I disagree with your take that hyerlocal can’t be all political. I would say it doesn’t have to be politically or government focused. I think knoxviews is an example of a site that has sliced local to a very focused niche (Knoxville politics and public affairs from a progressive viewpoint) and has become “the” category expert. That’s very hyperlocal to me. It may not be “community” in the sense that you wrote about, but certainly his site(s) are a vibrant community. I think he might be one to agree with my “hard work” part of the equation because he has worked at it very hard in a labor of love..
    Suzy Trotta is doing great hyperlocal real estate coverage. She is one of the better examples locally of marketing and developing a personal brand through providing useful information. Instead of just doing see my listings or pick me to be your real estate agent, she’s building credibility, for example, through writing about foreclosure and home sale trends. Great Stuff. Josh Flory is doing similar hyperlocal niche reporting on commercial real estate. Both meet my test of telling me things I didn’t know and find interesting.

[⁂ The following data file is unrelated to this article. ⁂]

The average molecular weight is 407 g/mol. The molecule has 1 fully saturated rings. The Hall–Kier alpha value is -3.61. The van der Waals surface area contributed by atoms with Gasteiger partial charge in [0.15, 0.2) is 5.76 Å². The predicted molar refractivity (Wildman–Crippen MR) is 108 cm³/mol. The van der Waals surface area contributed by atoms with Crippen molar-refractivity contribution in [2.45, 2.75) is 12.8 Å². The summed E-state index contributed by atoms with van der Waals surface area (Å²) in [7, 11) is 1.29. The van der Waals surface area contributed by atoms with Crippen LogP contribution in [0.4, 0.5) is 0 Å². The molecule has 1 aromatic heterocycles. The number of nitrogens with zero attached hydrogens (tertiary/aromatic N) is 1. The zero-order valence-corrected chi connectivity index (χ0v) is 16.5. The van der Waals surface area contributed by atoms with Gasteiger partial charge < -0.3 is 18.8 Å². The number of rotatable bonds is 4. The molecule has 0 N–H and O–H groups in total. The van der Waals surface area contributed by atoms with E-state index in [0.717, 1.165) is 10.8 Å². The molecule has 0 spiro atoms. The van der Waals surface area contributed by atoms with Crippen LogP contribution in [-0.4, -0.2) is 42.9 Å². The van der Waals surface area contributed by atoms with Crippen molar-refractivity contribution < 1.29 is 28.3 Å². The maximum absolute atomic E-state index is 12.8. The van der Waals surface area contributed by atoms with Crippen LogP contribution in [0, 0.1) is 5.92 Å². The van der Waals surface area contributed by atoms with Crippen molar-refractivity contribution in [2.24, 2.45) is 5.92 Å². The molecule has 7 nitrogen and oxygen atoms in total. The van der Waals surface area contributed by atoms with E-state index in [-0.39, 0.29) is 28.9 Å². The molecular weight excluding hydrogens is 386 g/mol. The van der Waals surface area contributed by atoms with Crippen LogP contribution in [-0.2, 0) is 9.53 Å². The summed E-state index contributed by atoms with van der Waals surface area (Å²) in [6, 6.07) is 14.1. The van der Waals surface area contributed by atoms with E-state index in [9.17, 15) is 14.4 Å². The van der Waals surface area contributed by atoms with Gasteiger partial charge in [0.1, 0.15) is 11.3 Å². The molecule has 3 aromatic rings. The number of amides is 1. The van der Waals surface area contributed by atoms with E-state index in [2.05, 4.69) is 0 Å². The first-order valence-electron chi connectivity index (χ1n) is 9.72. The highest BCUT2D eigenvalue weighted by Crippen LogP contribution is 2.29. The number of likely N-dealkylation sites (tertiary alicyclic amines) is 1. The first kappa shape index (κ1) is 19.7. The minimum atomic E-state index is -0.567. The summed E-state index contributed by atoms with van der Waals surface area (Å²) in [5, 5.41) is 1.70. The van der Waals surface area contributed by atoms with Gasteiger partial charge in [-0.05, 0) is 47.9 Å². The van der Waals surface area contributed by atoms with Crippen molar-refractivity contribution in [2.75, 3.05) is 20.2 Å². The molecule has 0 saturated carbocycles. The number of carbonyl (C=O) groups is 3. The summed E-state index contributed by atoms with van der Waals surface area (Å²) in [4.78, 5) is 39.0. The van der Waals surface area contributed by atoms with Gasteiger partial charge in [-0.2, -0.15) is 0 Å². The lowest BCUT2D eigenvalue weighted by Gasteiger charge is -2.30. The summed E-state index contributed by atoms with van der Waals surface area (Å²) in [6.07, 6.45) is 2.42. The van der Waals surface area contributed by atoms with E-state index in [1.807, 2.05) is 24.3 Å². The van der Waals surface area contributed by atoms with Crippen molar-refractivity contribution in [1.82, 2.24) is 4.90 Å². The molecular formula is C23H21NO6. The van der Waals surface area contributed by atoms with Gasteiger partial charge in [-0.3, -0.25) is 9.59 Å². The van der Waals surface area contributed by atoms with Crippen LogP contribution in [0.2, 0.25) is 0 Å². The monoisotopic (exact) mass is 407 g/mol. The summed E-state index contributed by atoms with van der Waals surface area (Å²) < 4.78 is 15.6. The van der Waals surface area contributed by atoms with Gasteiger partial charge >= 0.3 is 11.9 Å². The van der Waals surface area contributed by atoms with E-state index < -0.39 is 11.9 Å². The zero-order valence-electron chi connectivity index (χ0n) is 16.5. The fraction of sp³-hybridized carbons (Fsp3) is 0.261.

One disclaimer. These sites may be doing hyperlocal information, but they are not hyperlocal sites because if they were, well, they’d be doomed. 🙂

  3. @jJohn
    Not “parachuting in” is a great way to look at it. Certainly newcomers can add fresh perspectives, but to be successful, I think you have to have at least one “category expert.” In the case of geographical communities, that would be someone who has lived and breathed the area and is passionate about life there. A lot of mainstream media “community news” is written by people who have no clue about the communities they are writing about. They haven’t lived their very long and rarely “have time” to get out the office and really find out about it; And people wonder why information based on that doesn’t seem to resonant?